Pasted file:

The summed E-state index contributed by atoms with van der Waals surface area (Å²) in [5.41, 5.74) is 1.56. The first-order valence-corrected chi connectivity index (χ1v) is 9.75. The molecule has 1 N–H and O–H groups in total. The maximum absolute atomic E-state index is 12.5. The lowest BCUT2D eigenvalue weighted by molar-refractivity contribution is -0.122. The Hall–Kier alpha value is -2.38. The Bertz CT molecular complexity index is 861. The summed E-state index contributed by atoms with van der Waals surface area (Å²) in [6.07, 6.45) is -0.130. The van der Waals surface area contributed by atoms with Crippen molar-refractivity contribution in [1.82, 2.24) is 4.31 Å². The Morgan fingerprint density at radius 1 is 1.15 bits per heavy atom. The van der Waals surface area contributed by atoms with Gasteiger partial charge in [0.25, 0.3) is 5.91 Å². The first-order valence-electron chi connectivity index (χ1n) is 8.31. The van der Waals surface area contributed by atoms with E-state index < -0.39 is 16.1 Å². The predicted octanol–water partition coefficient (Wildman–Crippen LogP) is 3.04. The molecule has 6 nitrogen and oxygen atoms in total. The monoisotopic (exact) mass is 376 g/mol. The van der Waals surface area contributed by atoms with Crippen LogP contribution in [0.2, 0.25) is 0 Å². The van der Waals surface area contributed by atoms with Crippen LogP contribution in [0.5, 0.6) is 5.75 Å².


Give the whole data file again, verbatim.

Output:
The summed E-state index contributed by atoms with van der Waals surface area (Å²) in [5.41, 5.74) is 1.56. The first-order valence-corrected chi connectivity index (χ1v) is 9.75. The molecule has 1 N–H and O–H groups in total. The maximum absolute atomic E-state index is 12.5. The lowest BCUT2D eigenvalue weighted by molar-refractivity contribution is -0.122. The Hall–Kier alpha value is -2.38. The Bertz CT molecular complexity index is 861. The summed E-state index contributed by atoms with van der Waals surface area (Å²) in [6.07, 6.45) is -0.130. The van der Waals surface area contributed by atoms with Crippen molar-refractivity contribution in [1.82, 2.24) is 4.31 Å². The Morgan fingerprint density at radius 1 is 1.15 bits per heavy atom. The van der Waals surface area contributed by atoms with Gasteiger partial charge in [0.25, 0.3) is 5.91 Å². The first-order valence-electron chi connectivity index (χ1n) is 8.31. The van der Waals surface area contributed by atoms with E-state index < -0.39 is 16.1 Å². The predicted octanol–water partition coefficient (Wildman–Crippen LogP) is 3.04. The molecule has 6 nitrogen and oxygen atoms in total. The monoisotopic (exact) mass is 376 g/mol. The van der Waals surface area contributed by atoms with Crippen LogP contribution in [0.2, 0.25) is 0 Å². The van der Waals surface area contributed by atoms with Crippen LogP contribution in [0.5, 0.6) is 5.75 Å².